Innovative NoC Implementation Dramatically Speeds Derivative Design

Customer Overview

Founded in 2012, Inuitive is a fabless semiconductor company that designs and develops powerful multi-core processor integrated circuits (ICs) that serve as the vision processors for a wide range of smart devices. These application areas include robotics, drones, AR, VR, AIoT, and depth-sensing applications, that need complete visual perception.

Inuitive’s Vision-on-Chip processors are setting a new standard by introducing all-in-one chips with a wide range of integrated capabilities, outstanding performance, and optimal size and cost efficiency. These processors support simultaneous depth sensing, enhanced AI performance and VSLAM capabilities, while dramatically shortening both system latency and response time, saving power, and improving overall performance.

Inuitive’s vision-on-chip (VoC) devices employ advanced artificial intelligence (AI) combined with 3D imaging, computer vision and deep learning capabilities to make smart devices, products, and systems faster and smarter. These all-in-one chips offer extended multi-core vision processing, enhanced high-quality depth sensing, AI-based object detection and recognition, and state-of-the-art simultaneous localization and mapping (SLAM) implemented in high-performance hardware rather than software.

The Inuitive team consists of multi-disciplined, experienced veterans. Their goal is to embed their technology in consumer electronics, focusing on robotic devices to improve the way machines see and understand the world around them.

Business Challenge

  • Create a new iteration of an existing vision-on-chip device quickly and easily, meeting an aggressively short time-to-market schedule

Design Challenges

  • Replace an existing function with a new one without changing the physical layout of the surrounding logic.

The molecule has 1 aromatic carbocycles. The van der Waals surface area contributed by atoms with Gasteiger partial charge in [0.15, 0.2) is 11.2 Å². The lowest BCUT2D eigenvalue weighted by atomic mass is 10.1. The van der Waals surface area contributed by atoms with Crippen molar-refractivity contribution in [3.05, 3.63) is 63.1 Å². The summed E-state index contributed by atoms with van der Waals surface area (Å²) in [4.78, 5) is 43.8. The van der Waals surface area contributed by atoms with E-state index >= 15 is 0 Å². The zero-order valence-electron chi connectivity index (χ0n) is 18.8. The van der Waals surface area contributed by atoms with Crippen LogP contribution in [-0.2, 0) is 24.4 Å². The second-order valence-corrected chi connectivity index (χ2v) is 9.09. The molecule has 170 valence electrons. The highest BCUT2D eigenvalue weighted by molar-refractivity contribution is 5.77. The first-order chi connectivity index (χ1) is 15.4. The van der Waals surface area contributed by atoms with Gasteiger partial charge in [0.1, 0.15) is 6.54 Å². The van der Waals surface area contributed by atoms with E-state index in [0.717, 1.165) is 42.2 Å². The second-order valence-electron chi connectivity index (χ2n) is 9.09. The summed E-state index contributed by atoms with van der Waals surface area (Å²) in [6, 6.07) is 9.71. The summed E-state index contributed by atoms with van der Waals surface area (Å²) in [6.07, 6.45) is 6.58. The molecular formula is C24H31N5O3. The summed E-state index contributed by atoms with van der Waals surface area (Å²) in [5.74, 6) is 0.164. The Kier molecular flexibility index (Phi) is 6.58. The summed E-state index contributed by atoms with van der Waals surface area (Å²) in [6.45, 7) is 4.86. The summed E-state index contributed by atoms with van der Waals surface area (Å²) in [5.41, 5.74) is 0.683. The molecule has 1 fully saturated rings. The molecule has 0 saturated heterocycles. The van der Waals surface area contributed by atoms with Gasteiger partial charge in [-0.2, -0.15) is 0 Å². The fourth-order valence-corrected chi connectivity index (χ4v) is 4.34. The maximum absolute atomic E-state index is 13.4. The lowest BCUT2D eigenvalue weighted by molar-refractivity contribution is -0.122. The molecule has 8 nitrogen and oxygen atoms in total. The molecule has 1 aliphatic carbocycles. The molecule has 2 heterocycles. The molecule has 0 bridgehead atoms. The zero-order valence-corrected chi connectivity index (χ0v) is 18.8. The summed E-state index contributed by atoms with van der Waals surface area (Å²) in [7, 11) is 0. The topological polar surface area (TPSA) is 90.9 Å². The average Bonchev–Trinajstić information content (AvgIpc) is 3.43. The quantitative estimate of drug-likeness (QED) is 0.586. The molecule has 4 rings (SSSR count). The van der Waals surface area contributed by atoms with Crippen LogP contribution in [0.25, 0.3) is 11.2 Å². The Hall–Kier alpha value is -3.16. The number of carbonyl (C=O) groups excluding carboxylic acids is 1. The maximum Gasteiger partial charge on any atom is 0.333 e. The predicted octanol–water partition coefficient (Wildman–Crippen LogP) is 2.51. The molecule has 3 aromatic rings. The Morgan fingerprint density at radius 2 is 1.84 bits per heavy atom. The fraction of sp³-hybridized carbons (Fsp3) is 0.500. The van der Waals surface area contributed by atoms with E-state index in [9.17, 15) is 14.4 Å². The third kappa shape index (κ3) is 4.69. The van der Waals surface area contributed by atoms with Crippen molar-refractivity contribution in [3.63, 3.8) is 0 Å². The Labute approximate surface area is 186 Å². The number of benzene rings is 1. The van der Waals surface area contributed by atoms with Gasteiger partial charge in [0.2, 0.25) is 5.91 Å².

• Connect the new function with its larger number of AXI ports to the existing logic with its smaller number of AXI ports

Arteris Solution

  • FlexNoC® interconnect IP


  • Saved a significant amount of time and effort for the internal Inuitive team, allowing them to focus on other critical areas.
  • Gained the ability to profile the data passing through the NoC, thereby allowing Inuitive to verify performance goals were achieved.
  • Presented the new device to the market months earlier than possible with an internally developed solution.
The Challenge

The Inuitive team faced a significant challenge when developing a derivative design based on the NU4000, their first vision-on-chip processor. The NU4000 is optimized for applications requiring a sophisticated combination of computer vision (CV) and 3D depth perception. It is equipped with three powerful CPU cores, three vector cores, a CNN engine, a depth processing engine, a SLAM engine and an advanced time warp engine. It can operate independently or be embedded as a co-processor for image processing and computer vision application.

The processor is optimized for mobile applications and markets, including VR head-mount displays, AR glasses, tablets, laptops and advanced robotics applications. The NU4000 is equipped with complete reference design modules that demonstrate how to best utilize the features of the device in various use cases and scenarios.

To meet the demands of cutting-edge customers, the Inuitive team introduced the NU4100, which can be viewed as a derivative design of the NU4000. The NU4100 replaced one of the NU4000’s three vector cores with a high-quality dual image signal processor (ISP) that supports 2x4K at 60 fps. The designers aimed to bring the NU4100 to market in record time. To achieve this goal, they needed to maintain the existing logic and physical layout to the greatest extent feasible.